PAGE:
Exceptions to the Noun + Infinitive Rule

HAVE YOUR STUDENTS SPENT ENOUGH TIME STUDYING GERUNDS AND INFINITIVES?

Gerunds and infinitives are many students’ worst nightmare. Certain verbs are followed by the -ing form of a verb (gerund), and others are followed by to + base verb (infinitive). Students often feel that hours of memorization are required to keep gerunds and infinitives straight.

Luckily, there are four rules that are almost always true: 1) noun + infinitive, 2) adjective + infinitive, 3) preposition + gerund, and 4) subject = gerund. (See Gerunds and Infinitives: Helpful Teaching Tips for more information and examples.)

However, almost all English grammar rules have exceptions. While the noun + infinitive rule is very useful for students, there is an important exception involving time that is common enough to warrant pointing it out to students.

THE NOUN + INFINITIVE RULE

If there is an noun or pronoun following the main verb, it should be followed by the infinitive form.

Examples:

  • I asked my friend to help me move next Saturday.
  • She wanted him to call her.
  • My coworkers need me to finish the project on time.
  • The teacher advised her students to study for the test.

The last example with the verb “advise” shows just how useful this rule is. Advise is usually followed by a gerund (Our teacher advised studying for the test), but when you add a noun/pronoun object, the noun + infinitive rule takes precedence (The teacher advised her students to study for the test).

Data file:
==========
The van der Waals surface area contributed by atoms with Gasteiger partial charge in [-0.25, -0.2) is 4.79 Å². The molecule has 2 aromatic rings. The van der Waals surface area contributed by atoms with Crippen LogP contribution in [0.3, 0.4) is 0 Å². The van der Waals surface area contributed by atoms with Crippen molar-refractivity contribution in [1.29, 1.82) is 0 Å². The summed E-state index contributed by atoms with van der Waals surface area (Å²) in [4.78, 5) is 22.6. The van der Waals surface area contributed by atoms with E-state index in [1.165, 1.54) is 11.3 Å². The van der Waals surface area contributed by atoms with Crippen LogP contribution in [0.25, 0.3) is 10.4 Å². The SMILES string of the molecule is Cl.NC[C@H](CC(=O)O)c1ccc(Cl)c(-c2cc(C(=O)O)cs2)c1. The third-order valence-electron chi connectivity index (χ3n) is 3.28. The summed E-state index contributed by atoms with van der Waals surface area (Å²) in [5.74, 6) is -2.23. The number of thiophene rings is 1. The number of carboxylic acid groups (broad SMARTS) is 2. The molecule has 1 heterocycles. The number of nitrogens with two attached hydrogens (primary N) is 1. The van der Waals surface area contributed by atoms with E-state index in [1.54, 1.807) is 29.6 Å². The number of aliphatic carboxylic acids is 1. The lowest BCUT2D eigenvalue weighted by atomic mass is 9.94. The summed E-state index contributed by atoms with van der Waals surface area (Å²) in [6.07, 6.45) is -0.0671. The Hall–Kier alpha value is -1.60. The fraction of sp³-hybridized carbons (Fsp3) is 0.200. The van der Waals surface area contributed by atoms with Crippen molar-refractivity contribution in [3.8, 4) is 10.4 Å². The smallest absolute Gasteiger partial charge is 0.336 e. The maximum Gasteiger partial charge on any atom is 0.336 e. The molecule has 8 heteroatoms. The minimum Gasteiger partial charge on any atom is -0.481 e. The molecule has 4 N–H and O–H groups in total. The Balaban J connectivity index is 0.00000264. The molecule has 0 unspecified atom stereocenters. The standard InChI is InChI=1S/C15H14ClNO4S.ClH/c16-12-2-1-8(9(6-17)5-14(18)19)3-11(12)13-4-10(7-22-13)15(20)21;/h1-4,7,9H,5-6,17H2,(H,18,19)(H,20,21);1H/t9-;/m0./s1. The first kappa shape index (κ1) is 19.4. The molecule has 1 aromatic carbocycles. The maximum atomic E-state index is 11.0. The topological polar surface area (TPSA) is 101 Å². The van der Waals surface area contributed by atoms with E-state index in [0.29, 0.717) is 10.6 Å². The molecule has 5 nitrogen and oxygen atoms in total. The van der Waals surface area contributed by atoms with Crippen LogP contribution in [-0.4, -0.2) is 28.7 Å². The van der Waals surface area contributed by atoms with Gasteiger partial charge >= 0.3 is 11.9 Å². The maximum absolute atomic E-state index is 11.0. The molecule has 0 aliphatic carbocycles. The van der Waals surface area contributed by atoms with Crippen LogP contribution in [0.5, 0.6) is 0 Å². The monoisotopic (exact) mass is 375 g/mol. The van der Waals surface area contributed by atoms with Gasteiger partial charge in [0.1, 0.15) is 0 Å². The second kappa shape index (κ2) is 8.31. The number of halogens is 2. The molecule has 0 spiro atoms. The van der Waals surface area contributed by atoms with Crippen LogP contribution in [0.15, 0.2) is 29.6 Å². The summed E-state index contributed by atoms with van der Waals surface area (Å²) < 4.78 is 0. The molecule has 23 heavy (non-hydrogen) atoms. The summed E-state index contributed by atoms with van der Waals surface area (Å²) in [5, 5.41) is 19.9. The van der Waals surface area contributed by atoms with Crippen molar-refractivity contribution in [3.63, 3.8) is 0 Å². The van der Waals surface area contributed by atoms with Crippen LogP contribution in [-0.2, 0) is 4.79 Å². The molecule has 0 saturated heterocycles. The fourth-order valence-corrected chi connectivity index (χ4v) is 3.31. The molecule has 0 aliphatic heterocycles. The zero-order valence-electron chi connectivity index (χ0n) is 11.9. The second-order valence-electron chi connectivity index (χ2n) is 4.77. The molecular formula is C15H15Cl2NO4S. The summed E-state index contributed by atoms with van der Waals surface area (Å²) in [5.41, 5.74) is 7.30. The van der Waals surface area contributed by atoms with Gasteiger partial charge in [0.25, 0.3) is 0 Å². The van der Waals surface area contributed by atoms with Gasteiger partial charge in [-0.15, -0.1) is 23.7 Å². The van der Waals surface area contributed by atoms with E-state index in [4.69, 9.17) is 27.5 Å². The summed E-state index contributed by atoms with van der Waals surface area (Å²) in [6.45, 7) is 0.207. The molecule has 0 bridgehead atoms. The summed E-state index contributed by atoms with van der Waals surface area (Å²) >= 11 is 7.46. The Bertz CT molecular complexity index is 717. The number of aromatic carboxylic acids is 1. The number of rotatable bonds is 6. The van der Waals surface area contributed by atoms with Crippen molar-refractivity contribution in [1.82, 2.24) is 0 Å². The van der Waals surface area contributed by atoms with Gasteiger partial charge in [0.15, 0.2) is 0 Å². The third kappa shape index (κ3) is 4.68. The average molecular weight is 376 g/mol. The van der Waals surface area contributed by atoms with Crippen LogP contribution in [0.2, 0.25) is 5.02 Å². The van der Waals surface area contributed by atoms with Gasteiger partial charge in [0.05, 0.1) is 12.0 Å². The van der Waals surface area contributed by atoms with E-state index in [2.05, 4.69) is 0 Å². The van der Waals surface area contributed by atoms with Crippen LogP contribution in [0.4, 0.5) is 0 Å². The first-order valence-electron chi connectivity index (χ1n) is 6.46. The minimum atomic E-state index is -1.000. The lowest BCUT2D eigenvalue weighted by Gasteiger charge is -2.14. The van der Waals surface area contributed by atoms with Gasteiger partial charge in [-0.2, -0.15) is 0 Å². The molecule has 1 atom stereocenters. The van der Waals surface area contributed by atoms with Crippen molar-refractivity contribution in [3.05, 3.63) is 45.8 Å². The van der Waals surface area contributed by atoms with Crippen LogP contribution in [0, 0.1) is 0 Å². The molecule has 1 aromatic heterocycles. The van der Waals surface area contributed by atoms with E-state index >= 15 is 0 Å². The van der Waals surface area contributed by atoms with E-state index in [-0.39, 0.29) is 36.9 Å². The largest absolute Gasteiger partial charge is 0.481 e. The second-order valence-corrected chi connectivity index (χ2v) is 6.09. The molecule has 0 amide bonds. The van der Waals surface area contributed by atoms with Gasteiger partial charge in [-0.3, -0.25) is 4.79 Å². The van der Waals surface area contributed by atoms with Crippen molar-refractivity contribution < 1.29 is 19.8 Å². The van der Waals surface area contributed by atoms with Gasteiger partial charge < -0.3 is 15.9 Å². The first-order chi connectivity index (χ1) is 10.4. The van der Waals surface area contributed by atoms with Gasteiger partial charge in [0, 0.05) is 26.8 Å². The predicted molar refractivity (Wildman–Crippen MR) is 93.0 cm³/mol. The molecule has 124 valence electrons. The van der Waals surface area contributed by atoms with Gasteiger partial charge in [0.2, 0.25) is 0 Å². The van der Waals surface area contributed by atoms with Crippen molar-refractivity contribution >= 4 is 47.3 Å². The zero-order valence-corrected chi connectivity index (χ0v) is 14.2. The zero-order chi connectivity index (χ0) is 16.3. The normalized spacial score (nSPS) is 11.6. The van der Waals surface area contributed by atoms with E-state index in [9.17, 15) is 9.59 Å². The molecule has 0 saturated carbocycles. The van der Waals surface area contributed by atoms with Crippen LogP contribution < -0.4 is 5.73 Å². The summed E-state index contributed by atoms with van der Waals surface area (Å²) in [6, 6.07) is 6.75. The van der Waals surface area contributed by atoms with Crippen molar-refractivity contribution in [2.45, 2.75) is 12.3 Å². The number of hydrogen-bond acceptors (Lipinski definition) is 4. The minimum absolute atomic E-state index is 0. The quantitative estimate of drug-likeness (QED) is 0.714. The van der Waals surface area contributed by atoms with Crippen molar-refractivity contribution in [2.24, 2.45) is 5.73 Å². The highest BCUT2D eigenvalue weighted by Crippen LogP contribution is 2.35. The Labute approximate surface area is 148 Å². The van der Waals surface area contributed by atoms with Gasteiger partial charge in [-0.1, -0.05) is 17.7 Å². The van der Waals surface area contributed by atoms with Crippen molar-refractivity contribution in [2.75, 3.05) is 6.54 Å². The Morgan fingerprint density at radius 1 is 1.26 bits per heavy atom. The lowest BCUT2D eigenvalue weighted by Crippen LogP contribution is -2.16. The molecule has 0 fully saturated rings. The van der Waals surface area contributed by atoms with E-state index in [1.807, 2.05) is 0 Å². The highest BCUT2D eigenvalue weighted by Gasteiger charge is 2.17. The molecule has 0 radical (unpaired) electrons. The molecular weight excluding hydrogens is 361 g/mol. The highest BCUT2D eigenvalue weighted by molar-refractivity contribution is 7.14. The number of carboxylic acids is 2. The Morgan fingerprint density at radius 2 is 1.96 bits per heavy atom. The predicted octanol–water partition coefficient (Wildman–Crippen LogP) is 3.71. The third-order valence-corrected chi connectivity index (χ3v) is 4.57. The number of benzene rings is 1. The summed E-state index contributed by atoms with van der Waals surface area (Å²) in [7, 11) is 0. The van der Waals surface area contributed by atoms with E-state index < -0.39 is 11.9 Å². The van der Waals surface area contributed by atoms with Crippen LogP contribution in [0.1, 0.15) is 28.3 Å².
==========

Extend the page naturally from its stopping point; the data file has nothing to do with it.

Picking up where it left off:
THE EXCEPTION: SPEND/WASTE TIME + GERUND

While the noun + infinitive rule works in almost every case, there is a common exception involving time. When the phrases spend time or waste time are used, the noun “time” is NOT followed by an infinitive. A gerund always follows these phrases. Also note that the noun “time” can be replaced by an amount of time (using the nouns months, days, hours, minutes, etc.) and a gerund is still required.

Examples:

  • spent time working on my project last night.
  • He wastes a lot of time watching TV.
  • My sister is spending five hours helping out at the auction.
  • They have wasted four days arguing about it.

But be careful! If the noun “time” is not part of the spend time/waste timephrase, the normal noun + infinitive rule applies.

  • have time to help you today.
  • They need more time to finish the test.
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